The Real Dill currently carries six flavors with: Caraway Garlic Dills, Jalapeño Honey Dills, Habanero Horseradish Dills, Thai Chile Ginger, Spicy Caribbeans and Sweet Molasses Chips. The variation in their lineup is inspired by their travels abroad and a commitment to “a traditional take on classics but from a culinary approach.”

We sample their Caraway Garlic Dills which transitions a “regular dill pickle” into something more with it’s savory aromatics from both the intoxicating garlic and citrus-forward caraway components. The Habanero Horseradish Dills find the perfect balance with a cool crunch from the pickles (which we did refrigerate for temperature control, our preference) followed by a slow yet approachable burn.

The Real Dill lineup: A lid for every pot. Photo credit: The Real Dill

They also manufacture limited quantities of Green Chile Hot Sauce and Creole Spiced Okra as well as their wildly popular Bloody Mary Mix, a brunch staple derived from the salt water brine used to make their pickles.

As we happily sip on their Bloody Mary mix, a product that we’re already very familiar with, we find that it delivers the same spice as the Habanero Horseradish Dills it’s inspired by, a bright, vegetal quality and an ideal consistency.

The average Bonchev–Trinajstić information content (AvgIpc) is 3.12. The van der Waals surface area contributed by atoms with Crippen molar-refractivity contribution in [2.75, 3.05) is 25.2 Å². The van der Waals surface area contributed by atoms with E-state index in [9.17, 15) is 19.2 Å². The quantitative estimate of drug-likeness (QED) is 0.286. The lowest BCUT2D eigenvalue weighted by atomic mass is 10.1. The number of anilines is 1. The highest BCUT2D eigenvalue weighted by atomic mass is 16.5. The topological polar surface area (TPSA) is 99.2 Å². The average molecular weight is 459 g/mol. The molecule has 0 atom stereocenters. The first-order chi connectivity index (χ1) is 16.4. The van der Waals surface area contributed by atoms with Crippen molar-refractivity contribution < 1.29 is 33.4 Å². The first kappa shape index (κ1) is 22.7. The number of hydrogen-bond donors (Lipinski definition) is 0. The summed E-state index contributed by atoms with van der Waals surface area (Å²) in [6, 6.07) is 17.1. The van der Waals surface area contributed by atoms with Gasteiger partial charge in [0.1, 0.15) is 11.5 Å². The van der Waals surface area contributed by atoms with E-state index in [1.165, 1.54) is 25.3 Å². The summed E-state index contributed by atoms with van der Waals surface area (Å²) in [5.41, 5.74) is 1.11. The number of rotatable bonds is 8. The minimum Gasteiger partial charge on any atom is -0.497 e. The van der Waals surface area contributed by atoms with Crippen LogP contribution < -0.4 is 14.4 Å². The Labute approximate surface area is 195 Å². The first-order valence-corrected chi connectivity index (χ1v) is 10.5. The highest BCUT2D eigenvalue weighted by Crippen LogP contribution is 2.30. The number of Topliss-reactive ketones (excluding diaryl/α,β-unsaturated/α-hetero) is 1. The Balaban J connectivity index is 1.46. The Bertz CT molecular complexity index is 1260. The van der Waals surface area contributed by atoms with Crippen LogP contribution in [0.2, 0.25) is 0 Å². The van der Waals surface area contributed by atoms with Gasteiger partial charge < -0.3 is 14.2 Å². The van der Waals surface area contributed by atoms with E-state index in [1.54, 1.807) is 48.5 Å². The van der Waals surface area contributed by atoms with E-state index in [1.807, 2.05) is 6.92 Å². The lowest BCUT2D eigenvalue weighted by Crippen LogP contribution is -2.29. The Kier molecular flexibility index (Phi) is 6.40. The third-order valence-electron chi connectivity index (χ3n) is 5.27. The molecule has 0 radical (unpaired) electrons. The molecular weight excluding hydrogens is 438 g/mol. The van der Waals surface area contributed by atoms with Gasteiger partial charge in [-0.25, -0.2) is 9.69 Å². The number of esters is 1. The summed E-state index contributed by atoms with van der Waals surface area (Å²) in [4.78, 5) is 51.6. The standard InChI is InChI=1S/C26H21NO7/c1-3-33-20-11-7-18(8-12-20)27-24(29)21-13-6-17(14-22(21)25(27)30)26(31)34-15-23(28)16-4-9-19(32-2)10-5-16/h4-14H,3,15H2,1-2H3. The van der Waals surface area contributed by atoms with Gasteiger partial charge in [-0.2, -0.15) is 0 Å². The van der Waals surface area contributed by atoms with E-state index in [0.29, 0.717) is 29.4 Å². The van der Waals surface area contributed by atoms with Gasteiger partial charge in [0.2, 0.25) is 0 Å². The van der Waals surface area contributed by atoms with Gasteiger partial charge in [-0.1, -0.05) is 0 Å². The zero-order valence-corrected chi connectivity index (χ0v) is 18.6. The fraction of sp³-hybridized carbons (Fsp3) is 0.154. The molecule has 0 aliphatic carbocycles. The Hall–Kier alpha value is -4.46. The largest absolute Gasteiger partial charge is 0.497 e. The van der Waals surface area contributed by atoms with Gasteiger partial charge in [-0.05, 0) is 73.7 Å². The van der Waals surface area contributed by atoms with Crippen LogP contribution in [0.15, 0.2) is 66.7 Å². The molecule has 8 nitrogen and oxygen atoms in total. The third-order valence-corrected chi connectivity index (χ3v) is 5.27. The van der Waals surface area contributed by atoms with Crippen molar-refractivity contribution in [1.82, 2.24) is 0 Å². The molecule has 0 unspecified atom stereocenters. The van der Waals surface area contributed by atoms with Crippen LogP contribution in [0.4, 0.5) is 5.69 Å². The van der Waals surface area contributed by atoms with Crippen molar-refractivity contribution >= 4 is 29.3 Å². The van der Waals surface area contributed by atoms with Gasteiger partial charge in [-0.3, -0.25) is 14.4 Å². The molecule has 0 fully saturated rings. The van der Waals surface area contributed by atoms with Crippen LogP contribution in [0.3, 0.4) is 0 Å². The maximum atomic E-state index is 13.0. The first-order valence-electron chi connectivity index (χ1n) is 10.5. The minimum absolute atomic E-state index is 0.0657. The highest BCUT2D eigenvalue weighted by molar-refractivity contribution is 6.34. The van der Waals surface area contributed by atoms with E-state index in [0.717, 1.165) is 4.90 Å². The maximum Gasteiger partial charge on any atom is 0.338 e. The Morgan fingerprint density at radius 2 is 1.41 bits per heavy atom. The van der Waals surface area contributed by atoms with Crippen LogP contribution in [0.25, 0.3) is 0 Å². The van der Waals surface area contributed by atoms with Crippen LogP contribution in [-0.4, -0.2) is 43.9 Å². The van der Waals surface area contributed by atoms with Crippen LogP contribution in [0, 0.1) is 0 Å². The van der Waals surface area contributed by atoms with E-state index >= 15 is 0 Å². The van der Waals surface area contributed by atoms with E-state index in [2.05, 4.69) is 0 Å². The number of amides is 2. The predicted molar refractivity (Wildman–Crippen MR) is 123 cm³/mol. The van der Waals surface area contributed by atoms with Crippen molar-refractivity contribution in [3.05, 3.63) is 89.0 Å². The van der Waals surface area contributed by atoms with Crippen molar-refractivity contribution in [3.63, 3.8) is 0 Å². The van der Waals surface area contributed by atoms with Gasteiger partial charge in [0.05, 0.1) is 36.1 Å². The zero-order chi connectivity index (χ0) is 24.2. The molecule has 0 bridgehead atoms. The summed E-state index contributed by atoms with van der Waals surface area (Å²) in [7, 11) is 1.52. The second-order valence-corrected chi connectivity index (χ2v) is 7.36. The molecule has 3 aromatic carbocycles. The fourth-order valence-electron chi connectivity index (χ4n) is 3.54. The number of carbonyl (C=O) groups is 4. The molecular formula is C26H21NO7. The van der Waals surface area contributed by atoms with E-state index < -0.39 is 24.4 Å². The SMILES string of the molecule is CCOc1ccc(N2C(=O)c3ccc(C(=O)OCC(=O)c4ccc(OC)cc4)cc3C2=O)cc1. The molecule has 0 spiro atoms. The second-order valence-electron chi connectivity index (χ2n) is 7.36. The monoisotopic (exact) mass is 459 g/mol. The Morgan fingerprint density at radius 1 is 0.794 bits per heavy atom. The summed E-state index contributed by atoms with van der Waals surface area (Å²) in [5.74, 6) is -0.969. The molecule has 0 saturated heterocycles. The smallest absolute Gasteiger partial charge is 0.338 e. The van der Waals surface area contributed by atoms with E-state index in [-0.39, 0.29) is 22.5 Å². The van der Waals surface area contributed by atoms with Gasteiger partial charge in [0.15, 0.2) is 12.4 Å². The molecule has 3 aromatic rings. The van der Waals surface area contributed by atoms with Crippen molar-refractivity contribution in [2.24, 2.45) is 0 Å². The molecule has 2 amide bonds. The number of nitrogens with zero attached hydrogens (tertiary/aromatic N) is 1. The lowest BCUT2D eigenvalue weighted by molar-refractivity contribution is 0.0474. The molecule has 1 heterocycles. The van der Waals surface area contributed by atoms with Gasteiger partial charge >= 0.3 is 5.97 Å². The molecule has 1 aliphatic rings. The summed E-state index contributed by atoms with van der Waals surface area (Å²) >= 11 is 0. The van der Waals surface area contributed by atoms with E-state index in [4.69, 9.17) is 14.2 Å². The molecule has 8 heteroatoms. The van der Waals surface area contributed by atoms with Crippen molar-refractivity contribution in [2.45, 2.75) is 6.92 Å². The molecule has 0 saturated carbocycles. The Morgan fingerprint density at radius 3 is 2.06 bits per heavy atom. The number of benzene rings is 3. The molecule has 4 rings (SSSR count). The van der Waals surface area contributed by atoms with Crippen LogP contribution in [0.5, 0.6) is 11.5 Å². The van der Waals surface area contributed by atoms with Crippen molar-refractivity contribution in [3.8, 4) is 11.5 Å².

“Sustainability is really important to us so we decided to make a Bloody Mary mix with the cucumber water,” says Hornstein. “It was a trial thing that we never expected to take off and now it’s our best selling product.”

Bloody Sunday. Photo credit: The Real Dill
The Real Dill’s Bloody Mary mix is our “go juice.” Photo credit: The Real Dill

The Real Dill stands by their statement as a zero food waste company and composts all of their scraps from the production process. They have a strong relationship with Re:Vision, an organization dedicated to community development programs, who picks up their compost to aid home grown gardens for those who don’t have access to fresh foods. They also work with numerous local non-profits who provide services for families living in food deserts, which the USDA defines as “parts of the country vapid of fresh fruit, vegetables, and other healthful whole foods, usually found in impoverished areas.” Organizations such as The Growhaus, located in the largest food desert in North America, and Denver Food Rescue, who delivers produce by bicycle to people living in food desert communities, are both an integral part of their charitable partnership program.

“These are the people who suffer the most from health issues based on economic barriers,” says Hornstein.

Providing their customers, employees and philanthropic partners with the upmost support seems to be the bottom line for The Real Dill who takes great care in every angle of their business model. Their considerate and thoughtful execution shines through each and every jar of their flavorful, vibrant and hand-crafted cukes and in their commitment to the surrounding community.   

“What we do is super unique and we have never compromised that facet of the business and we never will,” says Hornstein.”This is the integrity and the quality that we’re looking for.” 

*Header image courtesy of The Real Dill